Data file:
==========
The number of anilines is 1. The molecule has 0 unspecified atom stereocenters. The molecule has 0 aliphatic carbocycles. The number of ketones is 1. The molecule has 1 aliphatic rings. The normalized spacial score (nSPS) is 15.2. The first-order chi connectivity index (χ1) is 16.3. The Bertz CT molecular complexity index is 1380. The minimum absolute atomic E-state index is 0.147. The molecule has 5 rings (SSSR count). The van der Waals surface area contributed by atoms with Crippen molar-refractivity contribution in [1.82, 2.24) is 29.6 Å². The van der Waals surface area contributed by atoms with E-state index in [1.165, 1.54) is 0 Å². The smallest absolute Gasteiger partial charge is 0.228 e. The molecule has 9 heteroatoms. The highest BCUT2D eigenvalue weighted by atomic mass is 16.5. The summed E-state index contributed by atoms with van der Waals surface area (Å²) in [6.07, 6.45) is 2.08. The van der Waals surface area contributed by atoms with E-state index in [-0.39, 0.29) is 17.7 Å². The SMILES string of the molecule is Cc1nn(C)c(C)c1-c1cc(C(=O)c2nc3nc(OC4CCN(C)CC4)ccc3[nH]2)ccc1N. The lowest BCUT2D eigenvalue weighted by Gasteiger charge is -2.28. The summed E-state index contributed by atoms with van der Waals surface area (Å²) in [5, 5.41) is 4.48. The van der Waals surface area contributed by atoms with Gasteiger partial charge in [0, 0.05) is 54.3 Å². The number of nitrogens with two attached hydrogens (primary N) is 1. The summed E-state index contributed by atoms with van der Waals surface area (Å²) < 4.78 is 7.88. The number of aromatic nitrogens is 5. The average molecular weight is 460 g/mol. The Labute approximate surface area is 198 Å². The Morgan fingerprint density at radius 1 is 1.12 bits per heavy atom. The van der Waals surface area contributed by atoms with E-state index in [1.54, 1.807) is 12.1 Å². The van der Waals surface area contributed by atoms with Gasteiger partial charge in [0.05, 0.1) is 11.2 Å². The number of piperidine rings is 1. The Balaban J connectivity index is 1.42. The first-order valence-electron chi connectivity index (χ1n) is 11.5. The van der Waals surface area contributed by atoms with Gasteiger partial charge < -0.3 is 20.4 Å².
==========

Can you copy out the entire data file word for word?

The number of anilines is 1. The molecule has 0 unspecified atom stereocenters. The molecule has 0 aliphatic carbocycles. The number of ketones is 1. The molecule has 1 aliphatic rings. The normalized spacial score (nSPS) is 15.2. The first-order chi connectivity index (χ1) is 16.3. The Bertz CT molecular complexity index is 1380. The minimum absolute atomic E-state index is 0.147. The molecule has 5 rings (SSSR count). The van der Waals surface area contributed by atoms with Crippen molar-refractivity contribution in [1.82, 2.24) is 29.6 Å². The van der Waals surface area contributed by atoms with E-state index in [1.165, 1.54) is 0 Å². The smallest absolute Gasteiger partial charge is 0.228 e. The molecule has 9 heteroatoms. The highest BCUT2D eigenvalue weighted by atomic mass is 16.5. The summed E-state index contributed by atoms with van der Waals surface area (Å²) in [6.07, 6.45) is 2.08. The van der Waals surface area contributed by atoms with E-state index in [-0.39, 0.29) is 17.7 Å². The SMILES string of the molecule is Cc1nn(C)c(C)c1-c1cc(C(=O)c2nc3nc(OC4CCN(C)CC4)ccc3[nH]2)ccc1N. The lowest BCUT2D eigenvalue weighted by Gasteiger charge is -2.28. The summed E-state index contributed by atoms with van der Waals surface area (Å²) in [5, 5.41) is 4.48. The van der Waals surface area contributed by atoms with Gasteiger partial charge in [0, 0.05) is 54.3 Å². The number of nitrogens with two attached hydrogens (primary N) is 1. The summed E-state index contributed by atoms with van der Waals surface area (Å²) < 4.78 is 7.88. The number of aromatic nitrogens is 5. The average molecular weight is 460 g/mol. The Labute approximate surface area is 198 Å². The Morgan fingerprint density at radius 1 is 1.12 bits per heavy atom. The van der Waals surface area contributed by atoms with E-state index in [1.54, 1.807) is 12.1 Å². The van der Waals surface area contributed by atoms with Gasteiger partial charge in [0.05, 0.1) is 11.2 Å². The number of piperidine rings is 1. The Balaban J connectivity index is 1.42. The first-order valence-electron chi connectivity index (χ1n) is 11.5. The van der Waals surface area contributed by atoms with Gasteiger partial charge < -0.3 is 20.4 Å².